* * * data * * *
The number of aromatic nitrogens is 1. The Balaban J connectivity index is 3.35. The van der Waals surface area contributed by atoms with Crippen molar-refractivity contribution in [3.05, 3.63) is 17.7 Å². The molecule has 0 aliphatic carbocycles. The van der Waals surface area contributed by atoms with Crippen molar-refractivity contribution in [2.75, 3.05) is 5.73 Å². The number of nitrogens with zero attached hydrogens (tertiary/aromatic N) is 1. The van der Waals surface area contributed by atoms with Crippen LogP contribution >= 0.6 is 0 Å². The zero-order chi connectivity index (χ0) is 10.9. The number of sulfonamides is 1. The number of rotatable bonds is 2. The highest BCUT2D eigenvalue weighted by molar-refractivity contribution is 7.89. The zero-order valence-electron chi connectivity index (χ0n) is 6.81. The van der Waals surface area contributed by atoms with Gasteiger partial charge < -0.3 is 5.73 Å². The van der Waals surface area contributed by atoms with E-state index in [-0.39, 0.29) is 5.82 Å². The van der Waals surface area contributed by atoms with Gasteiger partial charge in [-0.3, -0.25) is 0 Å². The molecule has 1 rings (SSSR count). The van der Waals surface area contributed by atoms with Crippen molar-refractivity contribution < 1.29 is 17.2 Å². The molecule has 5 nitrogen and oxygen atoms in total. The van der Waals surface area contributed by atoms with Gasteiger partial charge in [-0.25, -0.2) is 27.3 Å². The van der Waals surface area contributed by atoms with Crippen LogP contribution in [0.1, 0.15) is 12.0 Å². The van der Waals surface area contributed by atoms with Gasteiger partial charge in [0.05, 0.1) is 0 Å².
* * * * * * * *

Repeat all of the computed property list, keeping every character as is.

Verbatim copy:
The number of aromatic nitrogens is 1. The Balaban J connectivity index is 3.35. The van der Waals surface area contributed by atoms with Crippen molar-refractivity contribution in [3.05, 3.63) is 17.7 Å². The molecule has 0 aliphatic carbocycles. The van der Waals surface area contributed by atoms with Crippen molar-refractivity contribution in [2.75, 3.05) is 5.73 Å². The number of nitrogens with zero attached hydrogens (tertiary/aromatic N) is 1. The van der Waals surface area contributed by atoms with Crippen LogP contribution >= 0.6 is 0 Å². The zero-order chi connectivity index (χ0) is 10.9. The number of sulfonamides is 1. The number of rotatable bonds is 2. The highest BCUT2D eigenvalue weighted by molar-refractivity contribution is 7.89. The zero-order valence-electron chi connectivity index (χ0n) is 6.81. The van der Waals surface area contributed by atoms with Gasteiger partial charge < -0.3 is 5.73 Å². The van der Waals surface area contributed by atoms with E-state index in [-0.39, 0.29) is 5.82 Å². The van der Waals surface area contributed by atoms with Gasteiger partial charge in [-0.3, -0.25) is 0 Å². The molecule has 1 rings (SSSR count). The van der Waals surface area contributed by atoms with Crippen molar-refractivity contribution < 1.29 is 17.2 Å². The molecule has 5 nitrogen and oxygen atoms in total. The van der Waals surface area contributed by atoms with Gasteiger partial charge in [-0.25, -0.2) is 27.3 Å². The van der Waals surface area contributed by atoms with Crippen LogP contribution in [0.1, 0.15) is 12.0 Å². The van der Waals surface area contributed by atoms with Gasteiger partial charge in [0.05, 0.1) is 0 Å².